Francis Fukuyama: The Price of the Iraq War ... Undermining Support for the Real War on Islamist EnemiesRoundup: Historians' Take
... It is tempting to see continuity with the American character and foreign policy tradition in the Bush administration's response to 9/11, and many have done so. We have tended toward the forcefully unilateral when we have felt ourselves under duress; and we have spoken in highly idealistic cadences in such times, as well. Nevertheless, neither American political culture nor any underlying domestic pressures or constraints have determined the key decisions in American foreign policy since Sept. 11.
In the immediate aftermath of the 9/11 attacks, Americans would have allowed President Bush to lead them in any of several directions, and the nation was prepared to accept substantial risks and sacrifices. The Bush administration asked for no sacrifices from the average American, but after the quick fall of the Taliban it rolled the dice in a big way by moving to solve a longstanding problem only tangentially related to the threat from Al Qaeda - Iraq. In the process, it squandered the overwhelming public mandate it had received after Sept. 11. At the same time, it alienated most of its close allies, many of whom have since engaged in "soft balancing" against American influence, and stirred up anti-Americanism in the Middle East.
The Bush administration could instead have chosen to create a true alliance of democracies to fight the illiberal currents coming out of the Middle East. It could also have tightened economic sanctions and secured the return of arms inspectors to Iraq without going to war. It could have made a go at a new international regime to battle proliferation. All of these paths would have been in keeping with American foreign policy traditions. But Mr. Bush and his administration freely chose to do otherwise....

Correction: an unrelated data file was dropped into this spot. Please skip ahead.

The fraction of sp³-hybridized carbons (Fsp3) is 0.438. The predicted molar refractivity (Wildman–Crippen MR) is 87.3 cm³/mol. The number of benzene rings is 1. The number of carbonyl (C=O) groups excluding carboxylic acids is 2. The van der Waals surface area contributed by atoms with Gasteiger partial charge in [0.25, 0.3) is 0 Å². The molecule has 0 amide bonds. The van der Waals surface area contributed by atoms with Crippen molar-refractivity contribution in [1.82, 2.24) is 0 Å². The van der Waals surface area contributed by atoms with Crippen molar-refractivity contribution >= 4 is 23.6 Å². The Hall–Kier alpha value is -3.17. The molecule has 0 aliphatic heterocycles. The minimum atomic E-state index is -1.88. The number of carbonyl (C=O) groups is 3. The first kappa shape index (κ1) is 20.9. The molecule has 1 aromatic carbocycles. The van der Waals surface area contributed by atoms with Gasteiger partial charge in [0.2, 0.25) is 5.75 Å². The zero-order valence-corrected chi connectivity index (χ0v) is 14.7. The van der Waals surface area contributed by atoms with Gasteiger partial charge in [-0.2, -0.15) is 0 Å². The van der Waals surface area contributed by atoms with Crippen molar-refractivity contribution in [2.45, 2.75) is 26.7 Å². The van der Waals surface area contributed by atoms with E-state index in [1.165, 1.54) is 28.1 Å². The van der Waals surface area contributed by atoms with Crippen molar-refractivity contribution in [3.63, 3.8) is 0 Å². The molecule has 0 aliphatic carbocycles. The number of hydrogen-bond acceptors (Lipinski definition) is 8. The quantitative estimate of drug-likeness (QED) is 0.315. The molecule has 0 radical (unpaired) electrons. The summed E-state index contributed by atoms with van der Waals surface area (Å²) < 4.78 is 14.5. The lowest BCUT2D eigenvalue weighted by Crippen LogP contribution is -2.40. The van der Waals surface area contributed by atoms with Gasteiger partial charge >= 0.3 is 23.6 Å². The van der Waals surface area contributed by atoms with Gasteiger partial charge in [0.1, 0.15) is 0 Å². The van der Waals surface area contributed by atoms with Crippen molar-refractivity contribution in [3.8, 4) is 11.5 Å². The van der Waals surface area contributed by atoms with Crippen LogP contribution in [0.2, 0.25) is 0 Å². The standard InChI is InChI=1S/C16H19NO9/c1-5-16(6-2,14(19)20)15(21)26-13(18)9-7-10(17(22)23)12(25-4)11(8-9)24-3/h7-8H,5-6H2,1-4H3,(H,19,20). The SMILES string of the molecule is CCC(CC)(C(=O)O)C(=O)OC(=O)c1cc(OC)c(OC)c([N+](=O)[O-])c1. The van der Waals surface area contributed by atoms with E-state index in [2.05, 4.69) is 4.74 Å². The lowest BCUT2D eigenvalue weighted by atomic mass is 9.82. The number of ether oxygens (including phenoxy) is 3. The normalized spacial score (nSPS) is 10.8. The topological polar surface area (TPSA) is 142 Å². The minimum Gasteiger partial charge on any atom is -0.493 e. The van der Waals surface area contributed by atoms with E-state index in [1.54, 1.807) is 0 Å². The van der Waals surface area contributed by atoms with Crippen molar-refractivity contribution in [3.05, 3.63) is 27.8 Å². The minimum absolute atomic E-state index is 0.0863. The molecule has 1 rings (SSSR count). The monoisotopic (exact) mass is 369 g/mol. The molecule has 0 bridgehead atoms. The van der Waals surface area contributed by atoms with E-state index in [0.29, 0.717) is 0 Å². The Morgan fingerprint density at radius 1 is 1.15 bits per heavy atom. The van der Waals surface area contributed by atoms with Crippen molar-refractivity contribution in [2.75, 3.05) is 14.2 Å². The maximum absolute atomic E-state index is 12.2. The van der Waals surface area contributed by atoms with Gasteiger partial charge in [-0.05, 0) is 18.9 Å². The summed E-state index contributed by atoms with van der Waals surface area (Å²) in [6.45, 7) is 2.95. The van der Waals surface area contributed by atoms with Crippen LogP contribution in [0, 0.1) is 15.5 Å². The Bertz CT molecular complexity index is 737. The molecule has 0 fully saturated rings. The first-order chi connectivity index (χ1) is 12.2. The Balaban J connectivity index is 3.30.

Within the Republican Party, the Bush administration got support for the Iraq war from the neoconservatives (who lack a political base of their own but who provide considerable intellectual firepower) and from what Walter Russell Mead calls "Jacksonian America" - American nationalists whose instincts lead them toward a pugnacious isolationism....
This war coalition is fragile, however, and vulnerable to mishap. If Jacksonians begin to perceive the war as unwinnable or a failure, there will be little future support for an expansive foreign policy that focuses on promoting democracy....
We do not know what outcome we will face in Iraq. We do know that four years after 9/11, our whole foreign policy seems destined to rise or fall on the outcome of a war only marginally related to the source of what befell us on that day. There was nothing inevitable about this. There is everything to be regretted about it.
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John Edward Philips - 9/1/2005
Isn't Pat Buchanan the most prominent Jacksonian and wasn't he against the invasion of Iraq?
Isn't (or wasn't) Francis Fukuyama one of the most prominent neoconservatives and hasn't he come to think the war in Iraq was a bad idea?
Who is still supporting Bush and why?
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